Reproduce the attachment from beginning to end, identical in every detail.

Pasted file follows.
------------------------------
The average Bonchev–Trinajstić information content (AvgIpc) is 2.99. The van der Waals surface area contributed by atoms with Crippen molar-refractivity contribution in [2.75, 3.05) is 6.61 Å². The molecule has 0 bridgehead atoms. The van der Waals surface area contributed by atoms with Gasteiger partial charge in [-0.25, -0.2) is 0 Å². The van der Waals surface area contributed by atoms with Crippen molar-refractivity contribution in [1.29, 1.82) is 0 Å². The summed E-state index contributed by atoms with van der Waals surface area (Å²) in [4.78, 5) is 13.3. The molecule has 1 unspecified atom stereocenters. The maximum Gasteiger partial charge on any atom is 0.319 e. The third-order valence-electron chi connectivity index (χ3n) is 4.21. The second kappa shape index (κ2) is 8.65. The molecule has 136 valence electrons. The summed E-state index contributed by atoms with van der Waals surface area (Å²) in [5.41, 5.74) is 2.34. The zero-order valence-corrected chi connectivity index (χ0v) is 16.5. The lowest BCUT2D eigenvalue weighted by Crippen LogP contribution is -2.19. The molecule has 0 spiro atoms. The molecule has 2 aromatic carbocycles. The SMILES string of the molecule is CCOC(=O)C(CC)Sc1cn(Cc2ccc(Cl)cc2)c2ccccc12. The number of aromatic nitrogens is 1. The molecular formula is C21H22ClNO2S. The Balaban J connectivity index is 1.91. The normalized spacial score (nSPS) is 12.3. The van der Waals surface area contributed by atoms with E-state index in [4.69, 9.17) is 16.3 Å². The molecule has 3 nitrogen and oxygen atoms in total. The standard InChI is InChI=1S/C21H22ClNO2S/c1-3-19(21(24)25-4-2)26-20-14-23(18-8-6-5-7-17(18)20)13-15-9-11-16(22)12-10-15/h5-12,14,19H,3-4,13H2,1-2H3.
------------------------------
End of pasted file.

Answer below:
The average Bonchev–Trinajstić information content (AvgIpc) is 2.99. The van der Waals surface area contributed by atoms with Crippen molar-refractivity contribution in [2.75, 3.05) is 6.61 Å². The molecule has 0 bridgehead atoms. The van der Waals surface area contributed by atoms with Gasteiger partial charge in [-0.25, -0.2) is 0 Å². The van der Waals surface area contributed by atoms with Crippen molar-refractivity contribution in [1.29, 1.82) is 0 Å². The summed E-state index contributed by atoms with van der Waals surface area (Å²) in [4.78, 5) is 13.3. The molecule has 1 unspecified atom stereocenters. The maximum Gasteiger partial charge on any atom is 0.319 e. The third-order valence-electron chi connectivity index (χ3n) is 4.21. The second kappa shape index (κ2) is 8.65. The molecule has 136 valence electrons. The summed E-state index contributed by atoms with van der Waals surface area (Å²) in [5.41, 5.74) is 2.34. The zero-order valence-corrected chi connectivity index (χ0v) is 16.5. The lowest BCUT2D eigenvalue weighted by Crippen LogP contribution is -2.19. The molecule has 0 spiro atoms. The molecule has 2 aromatic carbocycles. The SMILES string of the molecule is CCOC(=O)C(CC)Sc1cn(Cc2ccc(Cl)cc2)c2ccccc12. The number of aromatic nitrogens is 1. The molecular formula is C21H22ClNO2S. The Balaban J connectivity index is 1.91. The normalized spacial score (nSPS) is 12.3. The van der Waals surface area contributed by atoms with E-state index in [4.69, 9.17) is 16.3 Å². The molecule has 3 nitrogen and oxygen atoms in total. The standard InChI is InChI=1S/C21H22ClNO2S/c1-3-19(21(24)25-4-2)26-20-14-23(18-8-6-5-7-17(18)20)13-15-9-11-16(22)12-10-15/h5-12,14,19H,3-4,13H2,1-2H3.